Cannabis rights activist Jodie Emery says before recreational weed was made legal in Canada last October there was “a code” at gardening stores for those looking for supplies who wanted to grow pot at home.
“They just referred to it as tomatoes but (gardening store employees) typically understood that people were referring to cannabis,” said Emery, on the phone from Vancouver.
“But now that it’s legal and the stigma is dropping around it people are asking more openly. I think more people are interested in it. There’s definitely a resurgence in grow-your-own kits.”
Under the federal legislation, four plants per household are allowed in Ontario for recreational personal use — it differs from province to province — and if you’re renting or own a condo or apartment, only if your building owner or strata, respectively, allows it.
“Also in some provinces like British Columbia, if you grow your legal plants on your patio of a home that you own, if somebody can see it from the neighbour’s house or street, you can get a fine of $5,000 and three months in jail,” said Emery.
“So there’s still a lot of prohibitions around the legal plants you’re allowed to grow. I call it state legalization or the new prohibition ‘cause the governments at all levels are trying to restrict it from being seen or advertised or available so there’s a stigma being put on cannabis. They’re still demonizing it.”
One person who has no shame about growing at her Toronto home since 2013 is Lisa Campbell, whose medical marijuana licence allowed her to grow up to ten plants for her own use or buy from the government.
“The healthier options for patients at the time was to grow your own,” said Campbell.
“I was able to bring some of those plants outdoors post legalization and those are the plants that I harvested (last October). They were ten feet tall, so I was able to cure them all and share them with my friends. I was able to do a huge harvest with my friends. We were stripping the plants. We were trimming them.”
“You can transform that product into whatever you want,” she said. “So you could dry the buds. You could juice the leaves. I had one friend who created cannabis cream out of the roots. So we used also every single part of the plant.”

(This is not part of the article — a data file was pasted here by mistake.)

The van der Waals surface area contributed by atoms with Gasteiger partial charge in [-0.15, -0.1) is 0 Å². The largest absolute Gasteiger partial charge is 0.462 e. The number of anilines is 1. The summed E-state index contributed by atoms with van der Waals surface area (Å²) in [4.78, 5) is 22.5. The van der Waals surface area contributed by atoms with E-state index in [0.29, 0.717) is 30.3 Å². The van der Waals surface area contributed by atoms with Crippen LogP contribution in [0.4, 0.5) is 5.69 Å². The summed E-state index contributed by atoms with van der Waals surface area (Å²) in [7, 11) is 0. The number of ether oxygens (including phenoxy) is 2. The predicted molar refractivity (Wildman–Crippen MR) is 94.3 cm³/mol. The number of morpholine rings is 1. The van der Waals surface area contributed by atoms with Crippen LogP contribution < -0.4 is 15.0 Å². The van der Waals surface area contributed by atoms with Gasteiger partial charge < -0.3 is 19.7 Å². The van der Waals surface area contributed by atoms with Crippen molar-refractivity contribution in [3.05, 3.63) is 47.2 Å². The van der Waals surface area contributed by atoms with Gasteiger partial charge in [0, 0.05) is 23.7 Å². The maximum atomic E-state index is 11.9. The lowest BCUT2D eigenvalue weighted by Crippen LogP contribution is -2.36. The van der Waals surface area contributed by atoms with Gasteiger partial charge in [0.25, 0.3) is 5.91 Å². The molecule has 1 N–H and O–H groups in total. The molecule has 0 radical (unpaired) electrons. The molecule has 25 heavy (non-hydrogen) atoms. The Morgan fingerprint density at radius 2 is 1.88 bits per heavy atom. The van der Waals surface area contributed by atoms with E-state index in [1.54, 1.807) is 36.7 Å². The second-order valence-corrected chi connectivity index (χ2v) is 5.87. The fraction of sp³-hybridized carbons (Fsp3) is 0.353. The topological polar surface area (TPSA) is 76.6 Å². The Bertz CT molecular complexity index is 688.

Campbell, as you may have guessed, isn’t your typical home grower.
She’s also the founder-CEO of the year-old Lifford Cannabis Solutions — a subsidiary of her family-owned Lifford Wine & Spirits — which provides sales and marketing to licensed cannabis producers across Canada.
“It definitely is a challenge (to grow it at home),” says Campbell. “It requires a lot of information. There’s a lot of really great books and resources online where people can learn about growing your own and a lot of videos on YouTube.”
“Because Canada has had a medical marijuana program since 2001, some of the top growers in the world have come out of that program and they really are experts and they’ve shared so much of their knowledge online,” she added.
Campbell fully expects that come April — also known as cannabis month for the pot community — there will be an increase in trying to grow recreational weed at home alongside the emergence of bricks and mortar retail stores.
“I know in the most recent product calls (by the OCS), they included grow tents, grow lights, seeds, etc.,” she said. “I do think that come April when it’s ‘4/20 season,’ you will be able to purchase the things that you need from the government to start your garden.”
HOW TO GROW YOUR OWN:
The first thing recreational pot growers at home will need is seeds.
The Ontario Cannabis Store online currently offers Bakerstreet Seeds, which “is a greenhouse-grown, indica-dominant strain with very strong THC potency” from Tweed, Ont.
Four feminized seeds will cost you $60 and you can grow sprouts by leaving them in wet paper towel overnight, then figure out how and where you’re going to plant them.
There are grow-your-own kits you can order online, along with elaborate printed or video instructions, or just head to your local gardening shop for supplies and help.
Essentially, you’ll need light (12 hours daily), soil for planters or soil-less for hydroponics, air (so a fan for indoors), water, heat (27C is ideal), and nutrients.
“I would say for new growers, outdoor is the best,” Lifford Cannabis Solutions founder-CEO Lisa Campbell said, pointing out there’s no need for the lighting, fans or heaters that growing indoors requires.
“For outdoors it’s good to start your plants indoors first,” she said. “So even before you plant your plants outside, I like my plants to be definitely over a metre tall.”
For Ontario growers, Campbell recommends prepping plants indoors in March or April and then planting them outdoors by late May for an October harvest.